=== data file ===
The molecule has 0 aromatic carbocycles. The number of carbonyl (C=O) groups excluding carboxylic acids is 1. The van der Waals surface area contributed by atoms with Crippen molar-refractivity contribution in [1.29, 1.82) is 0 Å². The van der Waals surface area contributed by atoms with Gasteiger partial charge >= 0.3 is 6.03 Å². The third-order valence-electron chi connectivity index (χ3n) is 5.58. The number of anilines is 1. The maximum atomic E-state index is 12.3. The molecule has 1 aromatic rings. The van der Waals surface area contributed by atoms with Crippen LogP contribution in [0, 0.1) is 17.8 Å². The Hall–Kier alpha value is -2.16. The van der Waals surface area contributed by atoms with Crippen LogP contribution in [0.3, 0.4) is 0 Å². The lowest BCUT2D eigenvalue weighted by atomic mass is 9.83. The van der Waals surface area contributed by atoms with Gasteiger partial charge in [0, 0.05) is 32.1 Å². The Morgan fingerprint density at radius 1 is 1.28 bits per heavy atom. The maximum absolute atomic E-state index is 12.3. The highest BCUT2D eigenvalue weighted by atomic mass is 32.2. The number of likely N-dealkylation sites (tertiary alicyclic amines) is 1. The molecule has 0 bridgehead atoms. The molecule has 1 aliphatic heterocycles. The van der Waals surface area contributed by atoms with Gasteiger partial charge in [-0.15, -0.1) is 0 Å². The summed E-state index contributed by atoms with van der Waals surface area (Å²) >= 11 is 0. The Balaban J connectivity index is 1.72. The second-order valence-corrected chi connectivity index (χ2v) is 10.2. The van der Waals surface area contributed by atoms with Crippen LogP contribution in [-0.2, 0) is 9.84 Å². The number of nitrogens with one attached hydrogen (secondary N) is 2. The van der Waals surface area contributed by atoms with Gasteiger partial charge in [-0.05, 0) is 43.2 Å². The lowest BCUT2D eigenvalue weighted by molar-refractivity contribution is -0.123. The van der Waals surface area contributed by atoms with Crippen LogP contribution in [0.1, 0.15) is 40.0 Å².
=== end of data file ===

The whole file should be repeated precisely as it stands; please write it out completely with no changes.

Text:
The molecule has 0 aromatic carbocycles. The number of carbonyl (C=O) groups excluding carboxylic acids is 1. The van der Waals surface area contributed by atoms with Crippen molar-refractivity contribution in [1.29, 1.82) is 0 Å². The van der Waals surface area contributed by atoms with Gasteiger partial charge >= 0.3 is 6.03 Å². The third-order valence-electron chi connectivity index (χ3n) is 5.58. The number of anilines is 1. The maximum atomic E-state index is 12.3. The molecule has 1 aromatic rings. The van der Waals surface area contributed by atoms with Crippen LogP contribution in [0, 0.1) is 17.8 Å². The Hall–Kier alpha value is -2.16. The van der Waals surface area contributed by atoms with Crippen LogP contribution in [0.3, 0.4) is 0 Å². The lowest BCUT2D eigenvalue weighted by atomic mass is 9.83. The van der Waals surface area contributed by atoms with Gasteiger partial charge in [0, 0.05) is 32.1 Å². The Morgan fingerprint density at radius 1 is 1.28 bits per heavy atom. The maximum absolute atomic E-state index is 12.3. The highest BCUT2D eigenvalue weighted by atomic mass is 32.2. The number of likely N-dealkylation sites (tertiary alicyclic amines) is 1. The molecule has 0 bridgehead atoms. The molecule has 1 aliphatic heterocycles. The van der Waals surface area contributed by atoms with Gasteiger partial charge in [-0.15, -0.1) is 0 Å². The summed E-state index contributed by atoms with van der Waals surface area (Å²) >= 11 is 0. The Balaban J connectivity index is 1.72. The second-order valence-corrected chi connectivity index (χ2v) is 10.2. The van der Waals surface area contributed by atoms with Crippen LogP contribution in [-0.2, 0) is 9.84 Å². The number of nitrogens with one attached hydrogen (secondary N) is 2. The van der Waals surface area contributed by atoms with Gasteiger partial charge in [-0.05, 0) is 43.2 Å². The lowest BCUT2D eigenvalue weighted by molar-refractivity contribution is -0.123. The van der Waals surface area contributed by atoms with Crippen LogP contribution in [0.1, 0.15) is 40.0 Å².